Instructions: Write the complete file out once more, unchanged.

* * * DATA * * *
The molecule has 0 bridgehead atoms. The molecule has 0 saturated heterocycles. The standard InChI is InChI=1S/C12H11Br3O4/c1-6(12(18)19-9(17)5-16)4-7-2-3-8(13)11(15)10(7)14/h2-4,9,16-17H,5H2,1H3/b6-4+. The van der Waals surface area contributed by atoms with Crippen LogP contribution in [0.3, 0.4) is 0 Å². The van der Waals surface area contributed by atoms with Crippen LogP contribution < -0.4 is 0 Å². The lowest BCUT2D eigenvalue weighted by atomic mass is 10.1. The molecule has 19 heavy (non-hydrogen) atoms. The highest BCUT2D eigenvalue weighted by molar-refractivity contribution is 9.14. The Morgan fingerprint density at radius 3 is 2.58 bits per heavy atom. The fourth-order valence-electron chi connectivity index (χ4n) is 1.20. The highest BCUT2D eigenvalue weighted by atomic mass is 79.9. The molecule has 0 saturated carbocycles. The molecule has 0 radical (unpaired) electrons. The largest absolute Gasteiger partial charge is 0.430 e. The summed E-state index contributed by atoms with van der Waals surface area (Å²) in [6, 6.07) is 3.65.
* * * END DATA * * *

The molecule has 0 bridgehead atoms. The molecule has 0 saturated heterocycles. The standard InChI is InChI=1S/C12H11Br3O4/c1-6(12(18)19-9(17)5-16)4-7-2-3-8(13)11(15)10(7)14/h2-4,9,16-17H,5H2,1H3/b6-4+. The van der Waals surface area contributed by atoms with Crippen LogP contribution in [0.3, 0.4) is 0 Å². The van der Waals surface area contributed by atoms with Crippen LogP contribution < -0.4 is 0 Å². The lowest BCUT2D eigenvalue weighted by atomic mass is 10.1. The molecule has 19 heavy (non-hydrogen) atoms. The highest BCUT2D eigenvalue weighted by molar-refractivity contribution is 9.14. The Morgan fingerprint density at radius 3 is 2.58 bits per heavy atom. The fourth-order valence-electron chi connectivity index (χ4n) is 1.20. The highest BCUT2D eigenvalue weighted by atomic mass is 79.9. The molecule has 0 saturated carbocycles. The molecule has 0 radical (unpaired) electrons. The largest absolute Gasteiger partial charge is 0.430 e. The summed E-state index contributed by atoms with van der Waals surface area (Å²) in [6, 6.07) is 3.65.